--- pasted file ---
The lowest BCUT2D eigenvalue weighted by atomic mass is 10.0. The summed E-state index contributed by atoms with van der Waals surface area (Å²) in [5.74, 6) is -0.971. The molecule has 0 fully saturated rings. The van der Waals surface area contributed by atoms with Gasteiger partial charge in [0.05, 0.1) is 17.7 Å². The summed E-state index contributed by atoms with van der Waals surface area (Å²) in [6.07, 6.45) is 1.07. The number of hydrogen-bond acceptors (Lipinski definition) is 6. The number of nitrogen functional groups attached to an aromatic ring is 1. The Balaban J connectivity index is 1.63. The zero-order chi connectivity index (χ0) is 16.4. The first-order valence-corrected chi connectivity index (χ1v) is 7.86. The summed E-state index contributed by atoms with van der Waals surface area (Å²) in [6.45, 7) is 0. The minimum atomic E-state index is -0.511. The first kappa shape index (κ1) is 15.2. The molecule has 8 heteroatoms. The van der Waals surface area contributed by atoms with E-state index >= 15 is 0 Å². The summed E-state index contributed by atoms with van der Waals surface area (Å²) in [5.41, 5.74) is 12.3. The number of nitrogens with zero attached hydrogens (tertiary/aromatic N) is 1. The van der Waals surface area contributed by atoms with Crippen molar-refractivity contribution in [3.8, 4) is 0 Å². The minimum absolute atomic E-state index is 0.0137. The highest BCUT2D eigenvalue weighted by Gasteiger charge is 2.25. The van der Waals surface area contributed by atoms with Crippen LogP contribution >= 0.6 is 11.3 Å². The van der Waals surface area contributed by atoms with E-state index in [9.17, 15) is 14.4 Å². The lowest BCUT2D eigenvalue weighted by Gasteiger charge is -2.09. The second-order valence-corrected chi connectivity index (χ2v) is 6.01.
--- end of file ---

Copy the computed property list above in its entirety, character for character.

The lowest BCUT2D eigenvalue weighted by atomic mass is 10.0. The summed E-state index contributed by atoms with van der Waals surface area (Å²) in [5.74, 6) is -0.971. The molecule has 0 fully saturated rings. The van der Waals surface area contributed by atoms with Gasteiger partial charge in [0.05, 0.1) is 17.7 Å². The summed E-state index contributed by atoms with van der Waals surface area (Å²) in [6.07, 6.45) is 1.07. The number of hydrogen-bond acceptors (Lipinski definition) is 6. The number of nitrogen functional groups attached to an aromatic ring is 1. The Balaban J connectivity index is 1.63. The zero-order chi connectivity index (χ0) is 16.4. The first-order valence-corrected chi connectivity index (χ1v) is 7.86. The summed E-state index contributed by atoms with van der Waals surface area (Å²) in [6.45, 7) is 0. The minimum atomic E-state index is -0.511. The first kappa shape index (κ1) is 15.2. The molecule has 8 heteroatoms. The van der Waals surface area contributed by atoms with E-state index >= 15 is 0 Å². The summed E-state index contributed by atoms with van der Waals surface area (Å²) in [5.41, 5.74) is 12.3. The number of nitrogens with zero attached hydrogens (tertiary/aromatic N) is 1. The van der Waals surface area contributed by atoms with Crippen molar-refractivity contribution in [3.8, 4) is 0 Å². The minimum absolute atomic E-state index is 0.0137. The highest BCUT2D eigenvalue weighted by Gasteiger charge is 2.25. The van der Waals surface area contributed by atoms with Crippen LogP contribution >= 0.6 is 11.3 Å². The van der Waals surface area contributed by atoms with E-state index in [9.17, 15) is 14.4 Å². The lowest BCUT2D eigenvalue weighted by Gasteiger charge is -2.09. The second-order valence-corrected chi connectivity index (χ2v) is 6.01.